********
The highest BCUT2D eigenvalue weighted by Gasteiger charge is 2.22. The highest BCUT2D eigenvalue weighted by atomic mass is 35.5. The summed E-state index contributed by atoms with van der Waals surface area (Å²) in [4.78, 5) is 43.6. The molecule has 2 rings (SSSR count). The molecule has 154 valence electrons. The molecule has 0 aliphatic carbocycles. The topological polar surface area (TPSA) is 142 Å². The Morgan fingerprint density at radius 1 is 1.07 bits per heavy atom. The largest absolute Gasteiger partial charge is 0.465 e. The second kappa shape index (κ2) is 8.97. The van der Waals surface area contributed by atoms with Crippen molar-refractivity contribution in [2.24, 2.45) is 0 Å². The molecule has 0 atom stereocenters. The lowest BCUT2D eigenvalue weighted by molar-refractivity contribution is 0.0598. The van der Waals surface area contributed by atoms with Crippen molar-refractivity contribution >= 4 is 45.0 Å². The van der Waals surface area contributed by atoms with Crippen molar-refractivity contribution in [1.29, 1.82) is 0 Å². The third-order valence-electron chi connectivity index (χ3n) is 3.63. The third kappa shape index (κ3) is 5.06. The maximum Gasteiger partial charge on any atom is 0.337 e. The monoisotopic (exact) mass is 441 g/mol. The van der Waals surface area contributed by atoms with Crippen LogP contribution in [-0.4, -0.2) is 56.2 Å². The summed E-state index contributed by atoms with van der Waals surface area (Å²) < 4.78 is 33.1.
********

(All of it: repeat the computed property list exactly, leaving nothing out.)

The highest BCUT2D eigenvalue weighted by Gasteiger charge is 2.22. The highest BCUT2D eigenvalue weighted by atomic mass is 35.5. The summed E-state index contributed by atoms with van der Waals surface area (Å²) in [4.78, 5) is 43.6. The molecule has 2 rings (SSSR count). The molecule has 154 valence electrons. The molecule has 0 aliphatic carbocycles. The topological polar surface area (TPSA) is 142 Å². The Morgan fingerprint density at radius 1 is 1.07 bits per heavy atom. The largest absolute Gasteiger partial charge is 0.465 e. The second kappa shape index (κ2) is 8.97. The van der Waals surface area contributed by atoms with Crippen molar-refractivity contribution in [2.24, 2.45) is 0 Å². The molecule has 0 atom stereocenters. The lowest BCUT2D eigenvalue weighted by molar-refractivity contribution is 0.0598. The van der Waals surface area contributed by atoms with Crippen molar-refractivity contribution >= 4 is 45.0 Å². The van der Waals surface area contributed by atoms with Crippen molar-refractivity contribution in [1.29, 1.82) is 0 Å². The third-order valence-electron chi connectivity index (χ3n) is 3.63. The third kappa shape index (κ3) is 5.06. The maximum Gasteiger partial charge on any atom is 0.337 e. The monoisotopic (exact) mass is 441 g/mol. The van der Waals surface area contributed by atoms with Crippen LogP contribution in [-0.4, -0.2) is 56.2 Å². The summed E-state index contributed by atoms with van der Waals surface area (Å²) < 4.78 is 33.1.